Spring Forward by Michael Downing

November 18, 2009 at 12:00 am 2 comments

springforward Let loose your inner conspiracy theorist in Michael Downing’s thoroughly excellent Spring Forward: The Annual Madness of Daylight Saving Time. In this fascinating history, Downing traces the story of daylight saving from its earliest incarnations (consensus is that we can blame an Englishman named William Willett for the idea) to its current muddled state (conspiracy theorists all agree that it is now a government and retail plot to make us spend more money and be tired all the time so our judgment is foggy).

Downing may not be a historian and his book may not clear up the question of why we do have daylight saving, but it does a great job of tracing the arguments for and against daylight saving throughout the twentieth century. There is almost no reason why we do have it or don’t have it and Downing’s book shows how random twists of public opinion and the personal interest of certain politicians created the system we currently have today.

Daylight saving may just be one of the most poorly understood institutions in our lives currently. I tried to talk to my roommate about it and he just kept putting his head in his hands and shaking it confusedly while muttering, “But wait…wait…that means…” Downing’s book is a great step forward in understanding just why it is so confusing. There is no way to clear up the confusion because, as an institution, daylight saving is inherently mystifying, but Downing does a great job of at least clearly explaining the confusion and making the reader feel less like an idiot for being confused in the first place.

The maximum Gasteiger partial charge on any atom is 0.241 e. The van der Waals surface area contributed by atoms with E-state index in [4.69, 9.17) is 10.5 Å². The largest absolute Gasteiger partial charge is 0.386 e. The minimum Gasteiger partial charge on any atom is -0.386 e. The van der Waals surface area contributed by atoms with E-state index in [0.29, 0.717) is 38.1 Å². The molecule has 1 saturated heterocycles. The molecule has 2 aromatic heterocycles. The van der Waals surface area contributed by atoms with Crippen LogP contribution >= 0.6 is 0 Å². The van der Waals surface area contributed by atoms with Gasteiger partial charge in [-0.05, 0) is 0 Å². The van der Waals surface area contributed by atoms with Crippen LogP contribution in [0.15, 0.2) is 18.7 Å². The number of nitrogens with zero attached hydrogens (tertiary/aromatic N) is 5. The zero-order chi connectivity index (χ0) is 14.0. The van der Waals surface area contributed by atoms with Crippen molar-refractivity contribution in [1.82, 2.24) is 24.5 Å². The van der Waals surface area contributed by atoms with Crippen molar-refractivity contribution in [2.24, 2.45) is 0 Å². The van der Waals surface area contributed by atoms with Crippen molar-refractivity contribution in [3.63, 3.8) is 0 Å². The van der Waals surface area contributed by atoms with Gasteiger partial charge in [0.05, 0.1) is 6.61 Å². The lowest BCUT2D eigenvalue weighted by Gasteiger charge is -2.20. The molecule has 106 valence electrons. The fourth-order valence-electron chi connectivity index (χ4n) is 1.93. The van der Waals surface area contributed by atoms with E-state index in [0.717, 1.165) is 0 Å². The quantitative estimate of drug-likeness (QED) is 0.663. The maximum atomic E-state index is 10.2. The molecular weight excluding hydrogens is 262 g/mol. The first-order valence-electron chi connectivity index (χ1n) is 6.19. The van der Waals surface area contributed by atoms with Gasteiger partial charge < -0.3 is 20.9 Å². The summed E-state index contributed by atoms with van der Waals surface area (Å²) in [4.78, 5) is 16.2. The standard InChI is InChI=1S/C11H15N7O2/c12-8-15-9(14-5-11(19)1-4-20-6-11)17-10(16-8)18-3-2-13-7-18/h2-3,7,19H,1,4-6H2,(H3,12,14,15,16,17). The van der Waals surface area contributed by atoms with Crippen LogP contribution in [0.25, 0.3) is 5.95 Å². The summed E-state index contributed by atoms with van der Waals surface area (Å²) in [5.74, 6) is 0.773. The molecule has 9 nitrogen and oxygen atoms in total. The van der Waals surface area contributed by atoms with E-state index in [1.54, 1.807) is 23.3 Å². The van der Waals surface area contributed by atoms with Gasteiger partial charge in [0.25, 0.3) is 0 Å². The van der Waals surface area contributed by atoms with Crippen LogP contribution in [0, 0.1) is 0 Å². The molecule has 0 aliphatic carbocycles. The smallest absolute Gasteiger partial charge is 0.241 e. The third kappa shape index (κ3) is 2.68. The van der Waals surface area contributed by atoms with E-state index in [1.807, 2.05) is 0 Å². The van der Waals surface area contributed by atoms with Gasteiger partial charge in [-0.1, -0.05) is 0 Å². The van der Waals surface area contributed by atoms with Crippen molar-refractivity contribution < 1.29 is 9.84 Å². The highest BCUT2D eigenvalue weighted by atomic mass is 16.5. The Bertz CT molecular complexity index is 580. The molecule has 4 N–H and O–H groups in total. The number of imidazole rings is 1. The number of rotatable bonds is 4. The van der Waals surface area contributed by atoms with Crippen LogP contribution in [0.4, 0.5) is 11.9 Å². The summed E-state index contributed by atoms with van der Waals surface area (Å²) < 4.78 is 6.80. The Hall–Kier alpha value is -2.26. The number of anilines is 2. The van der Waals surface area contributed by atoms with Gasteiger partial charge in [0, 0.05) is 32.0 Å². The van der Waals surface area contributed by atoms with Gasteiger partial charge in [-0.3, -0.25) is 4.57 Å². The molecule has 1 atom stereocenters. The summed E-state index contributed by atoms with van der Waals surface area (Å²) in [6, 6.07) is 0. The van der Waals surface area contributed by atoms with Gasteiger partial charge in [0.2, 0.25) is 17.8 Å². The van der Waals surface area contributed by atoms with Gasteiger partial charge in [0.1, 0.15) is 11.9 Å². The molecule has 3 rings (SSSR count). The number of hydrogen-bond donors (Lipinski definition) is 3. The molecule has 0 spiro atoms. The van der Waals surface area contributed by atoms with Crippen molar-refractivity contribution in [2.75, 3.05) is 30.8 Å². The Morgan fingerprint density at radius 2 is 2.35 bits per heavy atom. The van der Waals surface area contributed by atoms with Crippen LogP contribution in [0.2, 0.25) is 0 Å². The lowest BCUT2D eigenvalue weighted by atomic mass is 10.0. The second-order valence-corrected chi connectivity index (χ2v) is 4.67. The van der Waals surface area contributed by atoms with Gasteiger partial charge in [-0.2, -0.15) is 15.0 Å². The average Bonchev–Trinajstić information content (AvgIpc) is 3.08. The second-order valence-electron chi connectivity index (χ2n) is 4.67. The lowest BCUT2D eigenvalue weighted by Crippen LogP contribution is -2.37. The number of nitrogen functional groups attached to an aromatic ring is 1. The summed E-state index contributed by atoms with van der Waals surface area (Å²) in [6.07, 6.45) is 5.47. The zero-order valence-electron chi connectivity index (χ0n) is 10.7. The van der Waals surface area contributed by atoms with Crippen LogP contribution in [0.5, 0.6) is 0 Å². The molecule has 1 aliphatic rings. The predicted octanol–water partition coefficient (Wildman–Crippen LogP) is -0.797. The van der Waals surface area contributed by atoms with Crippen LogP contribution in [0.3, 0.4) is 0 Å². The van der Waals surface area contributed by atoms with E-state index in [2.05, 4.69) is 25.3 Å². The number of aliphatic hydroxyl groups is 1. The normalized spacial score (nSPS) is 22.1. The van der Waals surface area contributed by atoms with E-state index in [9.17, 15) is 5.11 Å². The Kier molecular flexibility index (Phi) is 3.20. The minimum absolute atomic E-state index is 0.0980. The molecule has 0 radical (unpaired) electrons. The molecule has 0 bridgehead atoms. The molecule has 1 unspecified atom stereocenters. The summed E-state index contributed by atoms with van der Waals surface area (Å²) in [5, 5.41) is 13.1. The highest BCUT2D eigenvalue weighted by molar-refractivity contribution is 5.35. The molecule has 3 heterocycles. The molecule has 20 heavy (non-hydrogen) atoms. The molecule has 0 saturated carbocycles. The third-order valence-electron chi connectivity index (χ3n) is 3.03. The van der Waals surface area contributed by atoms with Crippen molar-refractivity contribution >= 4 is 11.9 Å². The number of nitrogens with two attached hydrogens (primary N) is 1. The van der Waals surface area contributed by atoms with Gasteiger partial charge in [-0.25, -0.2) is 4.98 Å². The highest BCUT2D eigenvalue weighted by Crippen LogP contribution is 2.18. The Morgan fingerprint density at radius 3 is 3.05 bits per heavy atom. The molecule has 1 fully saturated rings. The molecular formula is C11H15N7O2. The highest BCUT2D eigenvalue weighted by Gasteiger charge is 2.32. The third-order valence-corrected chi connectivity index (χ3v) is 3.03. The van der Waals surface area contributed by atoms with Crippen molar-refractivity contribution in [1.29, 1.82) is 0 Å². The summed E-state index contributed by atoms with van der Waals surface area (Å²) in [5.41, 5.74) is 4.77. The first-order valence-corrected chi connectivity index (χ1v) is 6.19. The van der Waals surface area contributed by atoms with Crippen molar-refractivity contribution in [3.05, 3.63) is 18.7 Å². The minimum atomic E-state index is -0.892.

In the end, the main frustrating thing to remember is that no one can change time, you can only change what we all call it. So it is some consolation to us daylight saving haters that the government can call it 3 p.m. all they like, but it will still be 2 p.m. in reality. (Or is it 4 p.m.?)

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Entry filed under: Non-fiction. Tags: , , .

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2 Comments Add your own

  • 1. KT  |  November 19, 2009 at 9:37 am

    I vote for its being a government conspiracy — also, I heard someone in real life the other day argue for the conspiracy theory! Crazy. Anyway, this book sounds delightful :)

    Reply
    • 2. Corey  |  November 20, 2009 at 6:25 am

      I also vote conspiracy! At the very least it is the government unnecessarily meddling with when I should want to go out in the morning and evening.

      Reply

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